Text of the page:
Facebook & Precious Metals Dive while Indexes Thrive
Sustained strength in equities was offset by overall commodity weakness in July. The S&P 500 led the way, up 3.3% for the month, with Consumer Staples finally catching a bid. Technology shares were the frontrunners, as early gains compensated for company-specific weakness later in the month. The MSCI World Index only slightly trailed with a 2.9% gain, while the TSX was dragged down by weak oil to finish the month up 1.2%.
While earnings season started very strongly, some unlikely names changed the narrative in the final two weeks of trading. First, Netflix reported less than expected subscriber growth, ending the month down 16% in the final two weeks. Next, Facebook was down a cumulative 21% since it reported its lowest quarter-over-quarter user growth since 2011. Some shrugged off recent negative press related to such events as Cambridge Analytica or advertisers looking to reduce social media spending. However, with stalled user growth for four consecutive quarters, fears of a growth plateau are building. It remains questionable that the company reports that half of all Americans and Canadians, including infants and seniors, use Facebook on a daily basis. But, assuming this is correct, Facebook and its investors may need to start adjusting assumptions of continued growth in its userbase. The company’s ability to innovate is second-to-none; so, by no means is this story complete. Twitter, although less of a darling, also reported slower user growth than the market expected, losing over 25% of their market cap since 26-Jul-18. Despite these large misses, overall earnings have been positive. Nevertheless, the negative reaction to quarterly earnings misses by tech leaders causes one to reflect on the proximity of a bear market.
We would be remiss if we did not at least mention tariffs during a 2018 monthly commentary. As the US pursues the America First policy, some countries caught on the other end of President Trump’s tweets have decided to work together to try to offset some of the impact. Most important to Canadians, is the nation’s union with Mexico, Japan, South Korea and the EU to address tariffs on vehicles and vehicle parts exported to the US. The US has cited threats to National Security as reasons to justify tariffs on these goods. Warning of tariffs up to 25% will surely add a significant amount to the price of vehicles. We continue to question the impact this would have on the American consumer, but it seems like voters are supportive of an aggressive President who will continue to beat the drum to encourage the momentum.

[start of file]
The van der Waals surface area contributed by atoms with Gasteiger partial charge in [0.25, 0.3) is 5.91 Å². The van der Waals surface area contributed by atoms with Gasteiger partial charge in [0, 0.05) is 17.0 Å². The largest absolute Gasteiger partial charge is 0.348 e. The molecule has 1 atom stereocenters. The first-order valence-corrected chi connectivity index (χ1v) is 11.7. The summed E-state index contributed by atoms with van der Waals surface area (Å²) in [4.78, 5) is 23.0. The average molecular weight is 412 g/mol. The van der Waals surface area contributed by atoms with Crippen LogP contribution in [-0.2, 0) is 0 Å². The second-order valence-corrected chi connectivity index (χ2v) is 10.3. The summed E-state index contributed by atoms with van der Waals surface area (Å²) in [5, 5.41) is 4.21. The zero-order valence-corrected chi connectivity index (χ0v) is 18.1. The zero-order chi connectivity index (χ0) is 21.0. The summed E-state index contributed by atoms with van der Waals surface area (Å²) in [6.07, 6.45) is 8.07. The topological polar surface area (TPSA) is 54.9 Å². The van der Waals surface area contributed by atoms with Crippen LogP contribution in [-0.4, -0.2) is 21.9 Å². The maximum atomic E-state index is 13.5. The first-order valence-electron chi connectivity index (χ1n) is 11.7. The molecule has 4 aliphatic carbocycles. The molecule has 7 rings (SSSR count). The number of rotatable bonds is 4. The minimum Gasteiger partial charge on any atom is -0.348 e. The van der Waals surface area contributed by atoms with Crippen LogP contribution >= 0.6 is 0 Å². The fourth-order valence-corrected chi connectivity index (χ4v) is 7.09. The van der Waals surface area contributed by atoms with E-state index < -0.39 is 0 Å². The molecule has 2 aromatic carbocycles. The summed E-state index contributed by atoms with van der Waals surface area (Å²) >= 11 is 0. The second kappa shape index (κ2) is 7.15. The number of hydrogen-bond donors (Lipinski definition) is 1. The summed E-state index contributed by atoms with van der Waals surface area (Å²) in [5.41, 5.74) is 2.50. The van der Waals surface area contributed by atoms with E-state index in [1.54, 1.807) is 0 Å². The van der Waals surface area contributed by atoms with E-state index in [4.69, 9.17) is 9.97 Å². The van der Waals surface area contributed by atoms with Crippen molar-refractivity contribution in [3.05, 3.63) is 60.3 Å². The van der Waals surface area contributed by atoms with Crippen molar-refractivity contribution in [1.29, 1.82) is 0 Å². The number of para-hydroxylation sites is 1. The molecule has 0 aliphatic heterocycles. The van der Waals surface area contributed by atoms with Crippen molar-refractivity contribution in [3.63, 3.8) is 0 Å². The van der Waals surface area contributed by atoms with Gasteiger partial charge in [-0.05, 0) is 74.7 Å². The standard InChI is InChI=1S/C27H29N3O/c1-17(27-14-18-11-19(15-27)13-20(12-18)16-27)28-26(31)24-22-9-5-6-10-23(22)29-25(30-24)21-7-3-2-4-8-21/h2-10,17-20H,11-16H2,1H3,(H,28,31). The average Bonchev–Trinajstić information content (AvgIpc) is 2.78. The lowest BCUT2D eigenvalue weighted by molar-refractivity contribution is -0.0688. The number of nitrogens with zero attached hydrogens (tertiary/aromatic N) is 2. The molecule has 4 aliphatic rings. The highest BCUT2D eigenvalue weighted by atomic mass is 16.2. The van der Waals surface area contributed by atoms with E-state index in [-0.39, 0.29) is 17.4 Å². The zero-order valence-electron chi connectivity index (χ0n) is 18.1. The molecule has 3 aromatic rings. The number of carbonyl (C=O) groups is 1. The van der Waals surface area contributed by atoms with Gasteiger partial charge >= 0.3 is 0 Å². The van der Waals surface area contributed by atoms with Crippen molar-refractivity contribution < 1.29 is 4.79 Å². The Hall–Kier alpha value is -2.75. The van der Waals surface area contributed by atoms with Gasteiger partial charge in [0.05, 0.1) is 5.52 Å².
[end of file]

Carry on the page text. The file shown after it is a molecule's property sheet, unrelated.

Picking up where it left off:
2018 has not been good to either silver or gold, with both losing their luster through the first half of the year. It is clear that the popular US Dollar and the prospects for rate increases have produced much of the weakness. A rising Federal Funds Rate makes the relative attractiveness of yield-bearing instruments greater than that of gold. However, an absence of movement on longer-term yields reflects the bond market’s feelings towards the Fed’s ability to continue to raise rates. Further, an uneasy European political situation and the steady drumbeat of the inflation narrative all point to a potential opportunity for precious metals. While the USD, as measured by the DXY, takes a pause on its year-to-date uptrend, it seems gold and silver have both stabilized at their current levels. Certainly based on current correlations the US Dollar Index (DXY) should be the primary determinant of the next move for bullion prices, but opportunities are brewing for outside influences to start providing a tailwind.